Thursday’s appeals court decision is a victory for thousands of people who suffered severe, long-term auto injuries before the 2019 no-fault reforms. But it raises questions about the law’s ability to lower the state’s high auto insurance costs.
The Michigan Catastrophic Claims Association has begun the transfer of $3 billion in surplus funds, with the money being distributed to insured Michigan drivers. The state also offered tips to avoid being scammed out of the money.
Insurer filings reviewed by Bridge show most drivers will save money under a reform law set to take effect July 2. But universal savings appear exaggerated and where you live still impacts what you will pay.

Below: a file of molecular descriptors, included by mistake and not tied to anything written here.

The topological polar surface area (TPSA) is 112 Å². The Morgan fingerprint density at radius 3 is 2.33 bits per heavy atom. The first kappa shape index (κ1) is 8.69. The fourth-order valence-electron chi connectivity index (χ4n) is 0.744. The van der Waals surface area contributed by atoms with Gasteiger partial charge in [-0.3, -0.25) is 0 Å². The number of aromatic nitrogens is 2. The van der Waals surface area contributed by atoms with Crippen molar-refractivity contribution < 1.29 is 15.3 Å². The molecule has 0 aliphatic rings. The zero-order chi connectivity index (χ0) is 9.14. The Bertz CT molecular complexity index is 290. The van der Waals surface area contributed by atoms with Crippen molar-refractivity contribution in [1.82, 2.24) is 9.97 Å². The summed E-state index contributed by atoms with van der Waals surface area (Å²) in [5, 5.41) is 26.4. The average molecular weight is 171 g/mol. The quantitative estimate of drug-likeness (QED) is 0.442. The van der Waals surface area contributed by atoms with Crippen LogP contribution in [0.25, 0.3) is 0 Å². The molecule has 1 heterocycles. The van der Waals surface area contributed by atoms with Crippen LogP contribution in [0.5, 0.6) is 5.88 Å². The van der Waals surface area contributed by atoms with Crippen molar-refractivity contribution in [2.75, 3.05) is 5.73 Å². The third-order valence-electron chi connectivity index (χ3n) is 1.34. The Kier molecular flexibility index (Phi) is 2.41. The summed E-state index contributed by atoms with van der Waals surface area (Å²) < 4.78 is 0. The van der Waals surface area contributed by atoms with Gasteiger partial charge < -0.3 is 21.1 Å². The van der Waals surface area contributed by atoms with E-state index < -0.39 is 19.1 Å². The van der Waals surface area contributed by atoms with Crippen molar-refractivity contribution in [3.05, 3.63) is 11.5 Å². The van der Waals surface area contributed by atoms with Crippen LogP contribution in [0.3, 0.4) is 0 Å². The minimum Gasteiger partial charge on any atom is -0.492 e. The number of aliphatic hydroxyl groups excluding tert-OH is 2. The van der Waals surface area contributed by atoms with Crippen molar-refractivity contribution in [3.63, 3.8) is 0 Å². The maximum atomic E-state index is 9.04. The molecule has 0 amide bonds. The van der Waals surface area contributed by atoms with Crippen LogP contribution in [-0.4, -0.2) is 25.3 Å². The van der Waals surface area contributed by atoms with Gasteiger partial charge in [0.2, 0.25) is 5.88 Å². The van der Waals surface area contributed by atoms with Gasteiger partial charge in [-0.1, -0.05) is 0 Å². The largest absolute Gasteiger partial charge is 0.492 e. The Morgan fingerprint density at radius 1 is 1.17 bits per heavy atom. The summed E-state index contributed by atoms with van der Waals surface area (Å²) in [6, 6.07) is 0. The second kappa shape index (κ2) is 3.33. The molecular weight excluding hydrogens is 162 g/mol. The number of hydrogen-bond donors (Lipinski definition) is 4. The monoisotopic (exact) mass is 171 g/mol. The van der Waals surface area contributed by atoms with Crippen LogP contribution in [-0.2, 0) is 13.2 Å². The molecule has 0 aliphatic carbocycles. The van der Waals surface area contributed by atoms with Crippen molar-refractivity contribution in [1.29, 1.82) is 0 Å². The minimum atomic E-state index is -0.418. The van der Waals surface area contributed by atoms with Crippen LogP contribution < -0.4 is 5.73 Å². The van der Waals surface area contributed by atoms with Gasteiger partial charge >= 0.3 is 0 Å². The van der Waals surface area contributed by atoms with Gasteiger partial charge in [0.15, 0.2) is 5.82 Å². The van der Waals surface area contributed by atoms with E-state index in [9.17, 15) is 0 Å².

Travel fell by more than 40 percent amid the pandemic, which experts say could reap insurance companies sizable profits. Ordered by Gov. Gretchen Whitmer to pay rebates, most are paying 15 percent to 20 percent. That often amounts to about $50 or less.
After weeks of secret talks, and years of gridlock, the deal offers personal injury protection opt-out for some drivers, extends guaranteed PIP rate rollbacks for 8 years and stops insurers from raises based on non-driving factors.
Gov. Gretchen Whitmer, a Democrat, says she draws line on GOP option for drivers to opt out of buying personal injury protection in car insurance. But she appears willing to reach a no-fault deal without tying it to an agreement on road funding.
Gretchen Whitmer, a Democrat, said she and Republicans are no closer to a deal on auto no-fault reform than they were when both chambers passed bills last week. But talks are ongoing, which both sides said was promising.